glass jar

Homemade Barometer experiment

Homemade Barometer The air pressure around us greatly affects our weather. Notice how your weatherman always mentions various pressure systems (low pressure system, high pressure system, etc.) and how they will affect tomorrow's weather. In this experiment, we will create a tool that lets you gauge the pressure of the air around you. Fill the measuring cup or glass with water and add some colored dye to it. Flip the empty soda bottle upside down into the glass measuring cup. Make sure that you use a bottle that is just the right size. The thicker body of the bottle should fit snugly in the measuring cup so that the mouth of the bottle does not touch the bottom of the cup. Make sure that the level of the water extends

Homemade clouds in a bottle experiment

Homemade Clouds in a Bottle The clouds you see in the sky are formed when water vapor is cooled enough to form tiny water droplets. When moist, cool air rises to a higher altitude, it cools, water droplets are formed, and voila - you have clouds. In this experiment we'll duplicate this same process by causing air in a bottle to rapidly cool. Put a small amount of water into the jar. Just enough to cover the bottom. Place the glove into the jar with the fingers pointing down. Stretch the mouth of the glove over the top of the jar. Carefully insert your hand into the glove being careful not to break the seal. Pull your hand (with the glove still on it) outward quickly. Make sure you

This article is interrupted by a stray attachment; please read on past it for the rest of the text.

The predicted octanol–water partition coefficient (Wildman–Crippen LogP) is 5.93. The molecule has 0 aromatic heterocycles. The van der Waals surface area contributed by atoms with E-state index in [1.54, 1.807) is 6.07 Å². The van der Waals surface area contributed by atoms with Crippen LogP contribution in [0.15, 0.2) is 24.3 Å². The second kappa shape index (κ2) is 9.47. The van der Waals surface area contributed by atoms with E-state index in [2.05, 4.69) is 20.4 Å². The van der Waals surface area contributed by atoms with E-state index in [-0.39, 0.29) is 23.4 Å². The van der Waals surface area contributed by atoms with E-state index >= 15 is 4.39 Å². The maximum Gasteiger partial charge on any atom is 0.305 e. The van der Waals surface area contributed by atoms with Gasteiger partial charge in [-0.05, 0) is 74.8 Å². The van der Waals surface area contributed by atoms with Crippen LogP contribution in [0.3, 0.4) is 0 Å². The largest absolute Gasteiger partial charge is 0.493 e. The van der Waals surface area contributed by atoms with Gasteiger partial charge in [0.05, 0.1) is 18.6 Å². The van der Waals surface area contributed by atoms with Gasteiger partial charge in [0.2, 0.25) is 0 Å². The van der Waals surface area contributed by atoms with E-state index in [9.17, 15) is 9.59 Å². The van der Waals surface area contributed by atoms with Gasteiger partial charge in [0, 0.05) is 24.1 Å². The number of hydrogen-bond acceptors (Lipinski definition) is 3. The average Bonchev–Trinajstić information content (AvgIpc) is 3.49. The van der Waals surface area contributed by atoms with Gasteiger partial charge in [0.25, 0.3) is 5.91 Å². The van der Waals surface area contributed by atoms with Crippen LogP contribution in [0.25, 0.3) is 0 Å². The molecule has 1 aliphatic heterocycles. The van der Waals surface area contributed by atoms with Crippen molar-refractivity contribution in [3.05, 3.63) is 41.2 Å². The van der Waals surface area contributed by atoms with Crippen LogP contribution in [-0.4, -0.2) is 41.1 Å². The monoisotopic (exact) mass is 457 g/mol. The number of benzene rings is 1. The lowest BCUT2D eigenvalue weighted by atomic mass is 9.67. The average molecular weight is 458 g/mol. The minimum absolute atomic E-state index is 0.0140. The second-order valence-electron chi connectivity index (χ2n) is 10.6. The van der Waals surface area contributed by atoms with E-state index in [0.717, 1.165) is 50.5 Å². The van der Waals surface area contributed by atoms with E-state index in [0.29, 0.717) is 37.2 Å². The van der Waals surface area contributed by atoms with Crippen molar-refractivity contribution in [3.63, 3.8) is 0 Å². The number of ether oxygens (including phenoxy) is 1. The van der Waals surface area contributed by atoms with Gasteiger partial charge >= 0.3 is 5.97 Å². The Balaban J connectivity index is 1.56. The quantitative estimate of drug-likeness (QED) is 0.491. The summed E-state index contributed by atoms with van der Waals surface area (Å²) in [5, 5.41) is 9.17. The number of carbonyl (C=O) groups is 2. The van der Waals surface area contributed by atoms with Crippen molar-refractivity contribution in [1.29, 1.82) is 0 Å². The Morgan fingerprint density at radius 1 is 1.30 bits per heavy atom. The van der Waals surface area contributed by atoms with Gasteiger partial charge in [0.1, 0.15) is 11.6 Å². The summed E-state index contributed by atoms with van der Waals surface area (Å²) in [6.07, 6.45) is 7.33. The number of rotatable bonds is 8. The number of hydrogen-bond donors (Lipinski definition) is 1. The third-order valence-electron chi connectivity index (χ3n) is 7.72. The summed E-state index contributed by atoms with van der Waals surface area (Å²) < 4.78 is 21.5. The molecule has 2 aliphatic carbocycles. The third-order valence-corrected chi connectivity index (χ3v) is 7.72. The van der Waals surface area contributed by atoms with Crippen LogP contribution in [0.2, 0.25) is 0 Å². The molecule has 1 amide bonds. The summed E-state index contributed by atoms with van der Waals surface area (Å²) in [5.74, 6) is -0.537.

A sucker’s bet – atmospheric pressure experiment

A sucker's bet Funny how we take every-day activities for granted. Take for instance - sucking through a straw. Have you ever stopped to think about how we are able to suck liquids through a straw. What exactly makes the liquid climb up the straw and into our mouths. Well, I know you're just itching to know so here we go... Fill the jar with water. Poke a hole in the lid just big enough for the straw to fit through. Put the straw through the hole. Seal the hole with clay. Make sure it is sealed tight! Try to suck water through the straw. What happens? When you drink from an open glass of water, air pressure allows the water to travel up the straw. By

Off to the races (with jars – that is) – friction experiment